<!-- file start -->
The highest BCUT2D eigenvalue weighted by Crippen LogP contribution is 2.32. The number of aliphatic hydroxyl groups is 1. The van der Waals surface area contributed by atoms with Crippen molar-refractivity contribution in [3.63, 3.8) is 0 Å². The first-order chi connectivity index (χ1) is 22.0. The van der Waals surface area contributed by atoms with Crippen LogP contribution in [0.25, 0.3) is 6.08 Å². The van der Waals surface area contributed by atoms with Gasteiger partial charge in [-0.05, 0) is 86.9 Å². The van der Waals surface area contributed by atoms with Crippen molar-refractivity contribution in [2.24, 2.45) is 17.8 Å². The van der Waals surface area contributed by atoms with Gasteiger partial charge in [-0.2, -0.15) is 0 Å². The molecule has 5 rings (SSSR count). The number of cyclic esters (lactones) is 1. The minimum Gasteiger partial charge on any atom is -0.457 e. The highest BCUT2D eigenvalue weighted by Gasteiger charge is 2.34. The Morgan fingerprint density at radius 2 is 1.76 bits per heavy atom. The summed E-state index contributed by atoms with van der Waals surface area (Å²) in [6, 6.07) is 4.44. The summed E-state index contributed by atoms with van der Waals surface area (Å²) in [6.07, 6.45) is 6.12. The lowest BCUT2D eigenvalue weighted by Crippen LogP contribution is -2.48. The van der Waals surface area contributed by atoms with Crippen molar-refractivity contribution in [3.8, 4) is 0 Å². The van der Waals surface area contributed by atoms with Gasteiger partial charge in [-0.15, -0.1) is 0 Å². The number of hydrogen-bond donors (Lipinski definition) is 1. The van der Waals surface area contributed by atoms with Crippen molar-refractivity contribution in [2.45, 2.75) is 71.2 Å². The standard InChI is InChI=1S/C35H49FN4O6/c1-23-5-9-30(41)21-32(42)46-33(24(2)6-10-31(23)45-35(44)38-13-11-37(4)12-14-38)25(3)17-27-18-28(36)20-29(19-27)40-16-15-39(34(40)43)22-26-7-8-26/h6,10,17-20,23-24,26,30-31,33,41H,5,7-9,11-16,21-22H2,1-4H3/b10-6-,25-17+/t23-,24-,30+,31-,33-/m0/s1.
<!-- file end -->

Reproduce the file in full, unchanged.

The highest BCUT2D eigenvalue weighted by Crippen LogP contribution is 2.32. The number of aliphatic hydroxyl groups is 1. The van der Waals surface area contributed by atoms with Crippen molar-refractivity contribution in [3.63, 3.8) is 0 Å². The first-order chi connectivity index (χ1) is 22.0. The van der Waals surface area contributed by atoms with Crippen LogP contribution in [0.25, 0.3) is 6.08 Å². The van der Waals surface area contributed by atoms with Gasteiger partial charge in [-0.05, 0) is 86.9 Å². The van der Waals surface area contributed by atoms with Crippen molar-refractivity contribution in [2.24, 2.45) is 17.8 Å². The van der Waals surface area contributed by atoms with Gasteiger partial charge in [-0.2, -0.15) is 0 Å². The molecule has 5 rings (SSSR count). The number of cyclic esters (lactones) is 1. The minimum Gasteiger partial charge on any atom is -0.457 e. The highest BCUT2D eigenvalue weighted by Gasteiger charge is 2.34. The Morgan fingerprint density at radius 2 is 1.76 bits per heavy atom. The summed E-state index contributed by atoms with van der Waals surface area (Å²) in [6, 6.07) is 4.44. The summed E-state index contributed by atoms with van der Waals surface area (Å²) in [6.07, 6.45) is 6.12. The lowest BCUT2D eigenvalue weighted by Crippen LogP contribution is -2.48. The van der Waals surface area contributed by atoms with Crippen molar-refractivity contribution in [3.8, 4) is 0 Å². The van der Waals surface area contributed by atoms with Gasteiger partial charge in [-0.15, -0.1) is 0 Å². The number of hydrogen-bond donors (Lipinski definition) is 1. The van der Waals surface area contributed by atoms with Crippen molar-refractivity contribution in [2.45, 2.75) is 71.2 Å². The standard InChI is InChI=1S/C35H49FN4O6/c1-23-5-9-30(41)21-32(42)46-33(24(2)6-10-31(23)45-35(44)38-13-11-37(4)12-14-38)25(3)17-27-18-28(36)20-29(19-27)40-16-15-39(34(40)43)22-26-7-8-26/h6,10,17-20,23-24,26,30-31,33,41H,5,7-9,11-16,21-22H2,1-4H3/b10-6-,25-17+/t23-,24-,30+,31-,33-/m0/s1.